Posted 2018-03-26 12:29 PM (#171440) Subject: trailer riding lower on one side
I used to post here often. It is great to see that so many people who were here then are still around.
I just bought a 1996 Logan Coach Malibu two-horse straight load trailer. I knew that there were some repairs to be made , but thought it was generally in good shape. It seemed structurally sound and pulled well coming home.
When I parked it at home, though, I saw that looking from the back, the left (drivers side) is somewhat lower than the right side. It is torsion axles, of course. Now, I think/hope that this can be adjusted. I read somewhere that I can loosen the trailing arm and move it down to raise the lower side. I don't know if that was talking about the same kind of torsion axle, though.
So, my question is whether this can be adjusted, and if not, what will I have to do to fix it?
I bought this to have and keep as a little run around bumper pull trailer. My intention is to fix it up well, but this was quite an oversight. Otherwise, it needs some welding in a non structural location, painting, a few clearance-type lights and a lock for one of the tack room doors. But, now it is first things first - the axle issue.
Posted 2018-03-26 4:51 PM (#171441 - in reply to #171440) Subject: RE: trailer riding lower on one side
Doing more research, it would appear that the axle cannot be adjusted- from what I can tell. It does have non-matching tires, so that could account for it, I suppose. Any information on replacement would be appreciated. Or, if someone tells me I'm wrong, that is even better.
The seller did assure me that the axles were in good shape:).
Posted 2018-03-26 9:22 PM (#171444 - in reply to #171440) Subject: RE: trailer riding lower on one side
Thanks Hosspuller. I can do that and check to see. After I came across that idea, I looked at photos of the traieler that I took yesterday. It really doesn't look like it will be that simple. What do you think can be done if it is as I suspect that the axle is making it lower on the one side? Just reaplace the axle? Can that wait ori is it something that has to be done right away? I just dont' really know about these axles. Thanks.
Posted 2018-03-27 8:21 AM (#171445 - in reply to #171440) Subject: RE: trailer riding lower on one side
With 22 year old axles, there's no telling what they've seen over the decades. But generally, torsion axles are fairly durable. As HP says, if the tires on one side are smaller, the trailer will of course lean to that side. On that note- it is critical that the tires on the same side of the trailer match and the trailer be level in order for the weight to be evenly distributed between the two axles.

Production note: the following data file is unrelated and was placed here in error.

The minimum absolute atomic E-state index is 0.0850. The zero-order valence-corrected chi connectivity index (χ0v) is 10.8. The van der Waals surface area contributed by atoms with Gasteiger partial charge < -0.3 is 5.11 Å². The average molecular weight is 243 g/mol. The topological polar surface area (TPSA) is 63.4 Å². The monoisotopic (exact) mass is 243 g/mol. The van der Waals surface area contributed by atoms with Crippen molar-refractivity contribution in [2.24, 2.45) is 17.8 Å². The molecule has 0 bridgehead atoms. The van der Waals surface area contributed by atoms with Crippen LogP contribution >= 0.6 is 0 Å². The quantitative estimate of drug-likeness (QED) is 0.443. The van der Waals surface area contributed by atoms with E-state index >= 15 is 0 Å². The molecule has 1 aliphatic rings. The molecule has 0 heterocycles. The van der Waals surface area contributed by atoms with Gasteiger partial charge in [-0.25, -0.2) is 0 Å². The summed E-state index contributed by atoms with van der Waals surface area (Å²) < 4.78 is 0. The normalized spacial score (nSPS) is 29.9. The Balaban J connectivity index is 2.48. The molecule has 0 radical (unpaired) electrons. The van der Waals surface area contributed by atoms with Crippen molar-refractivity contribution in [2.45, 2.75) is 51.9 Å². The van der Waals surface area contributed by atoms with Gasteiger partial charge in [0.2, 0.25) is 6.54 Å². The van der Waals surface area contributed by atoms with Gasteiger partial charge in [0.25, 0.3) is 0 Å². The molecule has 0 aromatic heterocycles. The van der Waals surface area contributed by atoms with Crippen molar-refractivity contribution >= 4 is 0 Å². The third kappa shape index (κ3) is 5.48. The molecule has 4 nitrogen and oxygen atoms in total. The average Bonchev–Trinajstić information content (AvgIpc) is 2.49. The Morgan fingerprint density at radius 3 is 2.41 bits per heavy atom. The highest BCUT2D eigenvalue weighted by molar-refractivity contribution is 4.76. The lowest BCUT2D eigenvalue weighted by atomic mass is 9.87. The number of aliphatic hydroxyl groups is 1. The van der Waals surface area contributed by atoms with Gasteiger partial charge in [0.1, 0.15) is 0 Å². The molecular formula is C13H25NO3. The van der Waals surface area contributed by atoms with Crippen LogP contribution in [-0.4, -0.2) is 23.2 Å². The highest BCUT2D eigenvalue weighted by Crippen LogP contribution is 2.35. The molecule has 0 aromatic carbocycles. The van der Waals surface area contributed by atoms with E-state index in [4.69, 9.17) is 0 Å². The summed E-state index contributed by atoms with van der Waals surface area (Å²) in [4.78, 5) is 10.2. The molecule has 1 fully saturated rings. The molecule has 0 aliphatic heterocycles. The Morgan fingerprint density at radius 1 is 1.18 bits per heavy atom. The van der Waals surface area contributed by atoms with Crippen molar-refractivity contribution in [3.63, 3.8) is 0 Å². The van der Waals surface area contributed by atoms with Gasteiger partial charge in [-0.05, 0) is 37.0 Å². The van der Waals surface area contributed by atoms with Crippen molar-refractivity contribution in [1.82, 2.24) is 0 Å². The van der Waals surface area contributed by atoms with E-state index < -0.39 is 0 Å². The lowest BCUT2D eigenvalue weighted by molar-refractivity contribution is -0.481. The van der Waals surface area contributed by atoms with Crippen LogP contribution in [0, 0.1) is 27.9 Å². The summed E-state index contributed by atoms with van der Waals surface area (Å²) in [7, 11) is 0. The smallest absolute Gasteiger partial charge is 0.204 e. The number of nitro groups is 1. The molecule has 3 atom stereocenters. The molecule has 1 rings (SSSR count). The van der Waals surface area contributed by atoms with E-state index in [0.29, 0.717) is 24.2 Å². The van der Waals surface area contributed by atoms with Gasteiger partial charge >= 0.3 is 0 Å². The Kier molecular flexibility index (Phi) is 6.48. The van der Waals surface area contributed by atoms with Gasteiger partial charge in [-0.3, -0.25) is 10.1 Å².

You may want to jack up the trailer from the rear, and see if both axles swing down the same amount. We have occasionally seen a torsion axle that wasn't moving anymore. We didn't cut it apart so don't know exactly what failed but it was obvious when the trailer was raised that one wheel had typical movement and the other was "stuck". That called for axle replacement.
Now another point- if you find a worn axle, logic says both will be (not simply damaged, but actually worn). It is sensible to assume that the axles have worn over the past 20+ years, and it likely sits a little lower than it did when new. A normal process. If you replace one axle with a fresh one, I would have some awareness that it will be likely carrying some degree of extra weight. Thus if this was to be a regular use trailer, one may consider both axles for replacement. Not what you wanted to hear, but as we see more of these older trailers still in service, we are dealing with a new set of issues keeping them safe & dependable.
But- for very light use, if the wheel bearings seem fine, you may pull it with no apparent issues.
Posted 2018-03-27 10:44 AM (#171447 - in reply to #171440) Subject: RE: trailer riding lower on one side
Thank you nfor the additional information. That enables me to understand this a little more and do, at least, a preliminary examination of what is going on with the axles. Could you tell me what happens when torsion axles break down. /Such as if I'm pulling the trailer and an axle or the ales break down or whatever. What happens. I'm interested in knowing this for any trailer I might pull.